If you ask Alex Alben whether he sees himself as working for the government or the people, he’ll tell you that, for him, there is no difference. As Washington state’s first chief privacy officer, it’s his job to serve as a resource, moving between the often-disparate worlds of state bureaucracy and the daily lives of Washingtonians. “I don’t really draw a distinction. I feel that I’m doing public service. Public service to me means making sure that the government is working most effectively on behalf of citizens.”
It’s obvious in even the briefest of conversations with him that Alben is invested in the work his team does protecting information with the Office of Privacy and Data Protection. Though his post was only created in April 2015, the CPO has already launched tools to guide agencies in protecting and using their data within the bounds of Washington state law.
The Privacy Modeling Tool is the perfect example of how Alben innovates around challenges. In the beta stages in early 2017, it provides a framework for agencies to design programs around privacy protections and state law — what Alben calls “privacy by design.” As government becomes more reliant than ever on customer data, Alben argues that the privacy and safety of data stores must be an evolving consideration. “In the background, more and more government services now rely on data collection and storage and processing,” he said. “In fact, I can’t think of a government product or service that doesn’t involve collecting data from citizens.”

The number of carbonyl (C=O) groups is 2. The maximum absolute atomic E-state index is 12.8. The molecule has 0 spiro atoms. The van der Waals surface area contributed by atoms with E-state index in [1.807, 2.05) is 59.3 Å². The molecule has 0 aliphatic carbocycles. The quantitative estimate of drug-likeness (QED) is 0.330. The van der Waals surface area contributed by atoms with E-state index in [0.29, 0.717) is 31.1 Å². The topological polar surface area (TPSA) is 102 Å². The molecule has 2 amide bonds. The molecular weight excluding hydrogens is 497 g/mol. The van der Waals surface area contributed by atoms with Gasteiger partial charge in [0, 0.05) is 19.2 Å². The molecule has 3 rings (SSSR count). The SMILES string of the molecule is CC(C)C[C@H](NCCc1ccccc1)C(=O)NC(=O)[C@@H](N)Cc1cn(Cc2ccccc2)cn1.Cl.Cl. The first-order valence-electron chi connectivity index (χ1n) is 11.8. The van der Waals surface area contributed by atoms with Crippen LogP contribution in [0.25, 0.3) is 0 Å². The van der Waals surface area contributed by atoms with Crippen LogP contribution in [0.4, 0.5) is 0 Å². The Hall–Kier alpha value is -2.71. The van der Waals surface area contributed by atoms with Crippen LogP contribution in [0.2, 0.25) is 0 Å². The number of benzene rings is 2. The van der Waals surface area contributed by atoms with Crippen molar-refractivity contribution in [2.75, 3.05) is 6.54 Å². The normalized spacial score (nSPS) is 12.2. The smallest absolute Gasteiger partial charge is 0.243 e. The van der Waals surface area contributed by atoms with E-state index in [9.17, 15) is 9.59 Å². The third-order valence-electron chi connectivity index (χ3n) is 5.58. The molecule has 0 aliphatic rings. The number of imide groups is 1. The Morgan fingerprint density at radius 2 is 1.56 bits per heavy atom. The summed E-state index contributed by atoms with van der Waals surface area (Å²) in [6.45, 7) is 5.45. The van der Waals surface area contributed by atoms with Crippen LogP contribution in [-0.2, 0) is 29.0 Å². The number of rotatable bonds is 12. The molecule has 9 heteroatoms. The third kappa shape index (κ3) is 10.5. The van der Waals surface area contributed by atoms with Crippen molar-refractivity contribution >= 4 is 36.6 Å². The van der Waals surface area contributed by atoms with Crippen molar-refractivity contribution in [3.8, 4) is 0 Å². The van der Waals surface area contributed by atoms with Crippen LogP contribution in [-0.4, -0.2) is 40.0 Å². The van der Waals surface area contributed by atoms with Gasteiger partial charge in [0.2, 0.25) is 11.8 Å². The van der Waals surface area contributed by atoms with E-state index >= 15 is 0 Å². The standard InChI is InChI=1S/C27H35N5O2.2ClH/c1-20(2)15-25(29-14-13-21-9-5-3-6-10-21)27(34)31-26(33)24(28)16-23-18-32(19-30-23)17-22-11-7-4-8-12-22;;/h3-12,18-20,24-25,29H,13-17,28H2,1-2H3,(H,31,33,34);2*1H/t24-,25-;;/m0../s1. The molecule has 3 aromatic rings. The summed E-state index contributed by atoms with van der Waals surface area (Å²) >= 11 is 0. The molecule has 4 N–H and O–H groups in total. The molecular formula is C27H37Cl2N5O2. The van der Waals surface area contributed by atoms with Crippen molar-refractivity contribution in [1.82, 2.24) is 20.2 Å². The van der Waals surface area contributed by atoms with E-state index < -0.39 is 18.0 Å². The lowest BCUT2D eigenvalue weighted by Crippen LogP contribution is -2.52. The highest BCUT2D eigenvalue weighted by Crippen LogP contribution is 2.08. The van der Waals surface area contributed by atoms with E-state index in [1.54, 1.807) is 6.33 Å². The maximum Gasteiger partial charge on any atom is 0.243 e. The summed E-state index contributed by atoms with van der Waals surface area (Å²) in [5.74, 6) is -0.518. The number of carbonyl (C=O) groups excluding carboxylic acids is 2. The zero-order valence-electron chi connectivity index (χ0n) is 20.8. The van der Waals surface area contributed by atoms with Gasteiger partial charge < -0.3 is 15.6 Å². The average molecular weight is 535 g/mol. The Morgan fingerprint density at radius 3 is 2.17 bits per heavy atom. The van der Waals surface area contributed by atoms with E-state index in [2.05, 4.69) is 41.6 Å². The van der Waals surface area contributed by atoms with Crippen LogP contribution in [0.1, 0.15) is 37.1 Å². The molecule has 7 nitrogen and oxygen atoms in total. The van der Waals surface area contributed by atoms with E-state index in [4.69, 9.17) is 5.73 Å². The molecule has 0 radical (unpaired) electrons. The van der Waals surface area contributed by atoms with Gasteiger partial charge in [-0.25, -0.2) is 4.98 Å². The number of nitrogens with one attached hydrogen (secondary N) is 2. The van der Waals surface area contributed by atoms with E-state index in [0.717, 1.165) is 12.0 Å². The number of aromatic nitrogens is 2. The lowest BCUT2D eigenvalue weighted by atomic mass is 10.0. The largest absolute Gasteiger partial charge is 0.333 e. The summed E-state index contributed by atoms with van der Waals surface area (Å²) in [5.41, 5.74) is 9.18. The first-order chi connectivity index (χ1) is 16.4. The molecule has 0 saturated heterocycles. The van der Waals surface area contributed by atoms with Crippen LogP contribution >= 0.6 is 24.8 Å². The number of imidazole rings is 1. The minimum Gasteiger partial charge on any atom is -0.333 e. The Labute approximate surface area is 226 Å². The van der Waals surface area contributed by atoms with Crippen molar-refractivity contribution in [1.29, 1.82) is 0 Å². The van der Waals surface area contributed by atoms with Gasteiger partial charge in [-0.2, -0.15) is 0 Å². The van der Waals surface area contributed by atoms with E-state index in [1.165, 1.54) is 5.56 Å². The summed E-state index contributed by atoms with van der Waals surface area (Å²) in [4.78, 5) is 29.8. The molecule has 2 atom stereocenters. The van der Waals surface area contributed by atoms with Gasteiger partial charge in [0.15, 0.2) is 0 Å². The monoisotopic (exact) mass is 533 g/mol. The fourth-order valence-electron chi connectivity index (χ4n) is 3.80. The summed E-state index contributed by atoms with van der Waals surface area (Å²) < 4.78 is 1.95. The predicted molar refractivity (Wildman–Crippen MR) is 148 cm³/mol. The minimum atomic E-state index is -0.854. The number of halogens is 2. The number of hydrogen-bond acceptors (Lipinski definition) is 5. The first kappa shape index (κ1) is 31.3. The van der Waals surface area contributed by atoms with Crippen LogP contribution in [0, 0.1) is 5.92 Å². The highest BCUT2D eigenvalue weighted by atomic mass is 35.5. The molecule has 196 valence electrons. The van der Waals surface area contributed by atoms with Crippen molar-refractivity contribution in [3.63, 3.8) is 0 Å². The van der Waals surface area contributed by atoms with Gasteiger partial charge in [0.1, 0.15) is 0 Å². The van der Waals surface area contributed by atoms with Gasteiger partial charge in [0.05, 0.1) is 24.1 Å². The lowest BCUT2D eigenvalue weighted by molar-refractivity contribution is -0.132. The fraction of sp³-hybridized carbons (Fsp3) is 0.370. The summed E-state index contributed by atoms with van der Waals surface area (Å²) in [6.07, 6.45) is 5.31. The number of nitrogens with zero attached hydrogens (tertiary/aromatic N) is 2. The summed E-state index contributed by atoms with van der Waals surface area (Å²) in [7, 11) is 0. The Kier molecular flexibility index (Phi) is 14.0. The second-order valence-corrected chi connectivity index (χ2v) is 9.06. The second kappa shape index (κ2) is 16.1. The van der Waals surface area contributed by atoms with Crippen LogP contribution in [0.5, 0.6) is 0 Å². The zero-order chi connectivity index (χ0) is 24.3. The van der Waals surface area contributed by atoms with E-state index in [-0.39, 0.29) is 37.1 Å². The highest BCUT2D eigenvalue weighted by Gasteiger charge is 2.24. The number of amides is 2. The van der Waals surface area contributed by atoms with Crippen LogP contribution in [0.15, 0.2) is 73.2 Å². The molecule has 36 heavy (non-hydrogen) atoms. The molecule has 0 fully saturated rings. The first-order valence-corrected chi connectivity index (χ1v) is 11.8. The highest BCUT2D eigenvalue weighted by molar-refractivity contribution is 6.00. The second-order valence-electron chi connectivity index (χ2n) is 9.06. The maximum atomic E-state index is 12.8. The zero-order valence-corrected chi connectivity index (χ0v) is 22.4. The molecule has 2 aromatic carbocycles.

For lawmakers, the privacy point man is also helping guide legislative decisions around data. Most recently, he advised lawmakers on the challenges and opportunities around biometric identification. While he said there are a number of benefits to the quickly improving technology, the data also carries hefty risks worth careful consideration.
“With the proliferation of new technologies, including cloud computing and big data analytics, we’re getting into a realm where the old models of government data management don’t apply anymore. It might be a cliché, but I really do think that we need to reinvent the data model for government, particularly in light of the evolving security and privacy environment.”